Cuckoo for Cuckoos

I have seen a lot of cuckoos lately (and not just of the human variety!) Early last month in Ohio during Biggest Week a Black-billed Cuckoo made a shockingly visible appearance along the boardwalk at Magee Marsh, joining a terrific quantity of warblers right overhead for a moment, before winging off to a hidden perch where (as is more typical) it remained for hours, occasionally vocalizing just to remind folks that it was there, but of course still invisible.

Then there was the Greater Roadrunner that I saw at the Albuquerque International Sunport on May 30th (there’s a comic-version of that story HERE).

Back home in Pittsburgh, PA, I went to Duck Hollow for the first time in weeks, and I just had this funny feeling that I would see another cuckoo…!

 

cuckoo june 2018_smaller
6-1-2018 – Duck Hollow, Pittsburgh, PA – Sally Ingraham

 

While I was traveling throughout May, the woods down along the Monongahela River in Pittsburgh, PA, turned into a veritable jungle. So green and tangled and full of birds that are buried in too much foliage to really see them…! On the evening of the first day in June the trail from Duck Hollow, which follows the river¬†beneath the Homestead Greys Bridge and runs down almost to Hazelwood, was a tunnel, full of purple shadows and puddles of dimming sunlight.

I had this feeling, like I said, that I would find a Yellow-billed Cuckoo down there that night, and incredibly, not only did I find one but I got great looks at it. It flew from one side of the “canopy” along the trail to the other, and then sat in a nice window of tree branches for quite awhile. In fact, I wandered off in search of an Orchard Oriole before the cuckoo moved, although it was gone when I looked back down the trail for it.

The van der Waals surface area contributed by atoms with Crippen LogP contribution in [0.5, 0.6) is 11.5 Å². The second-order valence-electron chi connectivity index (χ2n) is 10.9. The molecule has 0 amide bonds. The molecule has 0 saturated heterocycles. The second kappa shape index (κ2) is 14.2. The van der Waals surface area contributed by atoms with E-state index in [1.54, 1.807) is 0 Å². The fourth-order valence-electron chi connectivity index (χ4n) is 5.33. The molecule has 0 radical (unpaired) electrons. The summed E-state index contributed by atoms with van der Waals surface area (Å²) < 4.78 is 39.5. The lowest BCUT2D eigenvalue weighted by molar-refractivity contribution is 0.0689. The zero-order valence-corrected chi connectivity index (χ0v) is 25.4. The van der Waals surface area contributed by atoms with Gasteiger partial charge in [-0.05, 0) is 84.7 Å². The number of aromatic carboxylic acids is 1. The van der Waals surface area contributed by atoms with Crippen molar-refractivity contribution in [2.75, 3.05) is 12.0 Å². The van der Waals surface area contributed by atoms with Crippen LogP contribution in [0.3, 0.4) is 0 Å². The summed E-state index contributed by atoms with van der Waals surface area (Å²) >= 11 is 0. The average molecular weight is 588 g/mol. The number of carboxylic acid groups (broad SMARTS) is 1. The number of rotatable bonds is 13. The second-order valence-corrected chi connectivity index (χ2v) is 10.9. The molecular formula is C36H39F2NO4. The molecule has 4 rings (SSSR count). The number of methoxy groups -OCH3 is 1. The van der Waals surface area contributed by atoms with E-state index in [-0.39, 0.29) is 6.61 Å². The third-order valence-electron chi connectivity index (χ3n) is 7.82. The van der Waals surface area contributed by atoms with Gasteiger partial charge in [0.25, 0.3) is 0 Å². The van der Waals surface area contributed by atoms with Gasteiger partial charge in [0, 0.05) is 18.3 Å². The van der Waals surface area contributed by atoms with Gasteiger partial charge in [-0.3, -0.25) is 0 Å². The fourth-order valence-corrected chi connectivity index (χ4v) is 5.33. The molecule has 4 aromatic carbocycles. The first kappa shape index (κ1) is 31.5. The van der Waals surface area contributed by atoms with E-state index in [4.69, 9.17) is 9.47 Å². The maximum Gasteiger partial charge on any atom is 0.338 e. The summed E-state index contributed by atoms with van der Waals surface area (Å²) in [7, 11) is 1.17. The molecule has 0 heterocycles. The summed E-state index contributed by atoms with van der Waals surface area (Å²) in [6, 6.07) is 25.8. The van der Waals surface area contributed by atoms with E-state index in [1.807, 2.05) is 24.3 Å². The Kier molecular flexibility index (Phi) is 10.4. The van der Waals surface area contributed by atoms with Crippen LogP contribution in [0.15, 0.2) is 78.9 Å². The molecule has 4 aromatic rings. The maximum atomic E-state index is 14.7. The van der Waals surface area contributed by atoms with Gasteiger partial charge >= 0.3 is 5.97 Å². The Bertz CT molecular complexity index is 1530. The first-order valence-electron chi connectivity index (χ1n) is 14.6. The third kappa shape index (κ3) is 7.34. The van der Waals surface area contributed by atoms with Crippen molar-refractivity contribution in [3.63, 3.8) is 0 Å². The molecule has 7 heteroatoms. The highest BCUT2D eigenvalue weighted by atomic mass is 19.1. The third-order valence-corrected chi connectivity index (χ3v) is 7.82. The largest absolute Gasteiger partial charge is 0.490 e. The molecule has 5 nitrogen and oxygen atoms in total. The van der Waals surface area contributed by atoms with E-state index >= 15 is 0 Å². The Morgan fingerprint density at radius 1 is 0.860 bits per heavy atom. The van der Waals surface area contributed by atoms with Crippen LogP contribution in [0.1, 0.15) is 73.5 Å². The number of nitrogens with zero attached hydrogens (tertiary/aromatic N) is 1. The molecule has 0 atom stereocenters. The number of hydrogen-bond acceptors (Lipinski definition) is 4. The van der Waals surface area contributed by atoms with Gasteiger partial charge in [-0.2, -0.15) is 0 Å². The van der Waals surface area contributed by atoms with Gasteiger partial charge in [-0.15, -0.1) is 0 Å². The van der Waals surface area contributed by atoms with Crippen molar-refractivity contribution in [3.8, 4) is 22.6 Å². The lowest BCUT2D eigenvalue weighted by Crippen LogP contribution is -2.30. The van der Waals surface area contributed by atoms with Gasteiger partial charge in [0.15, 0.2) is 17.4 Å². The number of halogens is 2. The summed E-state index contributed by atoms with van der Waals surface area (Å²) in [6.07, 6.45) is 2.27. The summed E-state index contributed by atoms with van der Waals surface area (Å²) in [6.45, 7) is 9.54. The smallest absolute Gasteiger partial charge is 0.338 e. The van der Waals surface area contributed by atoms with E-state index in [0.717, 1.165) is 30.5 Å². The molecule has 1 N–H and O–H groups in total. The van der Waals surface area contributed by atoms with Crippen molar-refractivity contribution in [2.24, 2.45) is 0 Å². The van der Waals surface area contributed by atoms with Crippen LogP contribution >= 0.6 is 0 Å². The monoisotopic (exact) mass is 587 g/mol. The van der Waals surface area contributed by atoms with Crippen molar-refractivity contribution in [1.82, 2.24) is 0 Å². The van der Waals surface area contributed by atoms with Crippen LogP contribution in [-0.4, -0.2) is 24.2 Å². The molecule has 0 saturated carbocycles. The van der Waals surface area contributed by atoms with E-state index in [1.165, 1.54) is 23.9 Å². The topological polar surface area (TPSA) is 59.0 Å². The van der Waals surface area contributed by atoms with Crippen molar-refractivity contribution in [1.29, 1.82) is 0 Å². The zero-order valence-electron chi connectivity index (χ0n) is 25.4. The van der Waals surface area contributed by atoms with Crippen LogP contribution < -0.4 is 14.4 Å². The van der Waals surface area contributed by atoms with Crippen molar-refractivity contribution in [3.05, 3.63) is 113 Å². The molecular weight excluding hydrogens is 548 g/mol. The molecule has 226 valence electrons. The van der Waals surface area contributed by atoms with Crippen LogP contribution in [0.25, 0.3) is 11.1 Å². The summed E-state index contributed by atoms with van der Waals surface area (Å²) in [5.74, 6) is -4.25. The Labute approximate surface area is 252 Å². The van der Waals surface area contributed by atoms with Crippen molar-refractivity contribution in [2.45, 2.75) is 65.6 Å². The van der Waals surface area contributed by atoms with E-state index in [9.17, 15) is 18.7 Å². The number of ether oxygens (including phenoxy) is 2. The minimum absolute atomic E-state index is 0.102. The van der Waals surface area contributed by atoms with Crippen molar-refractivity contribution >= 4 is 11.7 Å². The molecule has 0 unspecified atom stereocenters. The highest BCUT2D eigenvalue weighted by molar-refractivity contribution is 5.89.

With these 3 species under my belt for the year, I now feel compelled to see MORE cuckoos – however, the remaining options are all scarce. I’ll have to trek to certain parts of FL with some serious intent to find a Mangrove Cuckoo, and to Alaska (if I can get there right now!) to probably NOT find a Common Cuckoo. More possible is the Groove-billed Ani (yes, it’s cuckoo!), which I’ve seen before in TX and which I just might be able to find when I am there this year in November… And if I find that, why shouldn’t I be able to find the even rarer Smooth-billed Ani?!

In the end I may have to content myself with the little wooden cuckoo which pops out of the clock every 15 minutes. That, and my local lovely Yellow-billed friend.

 

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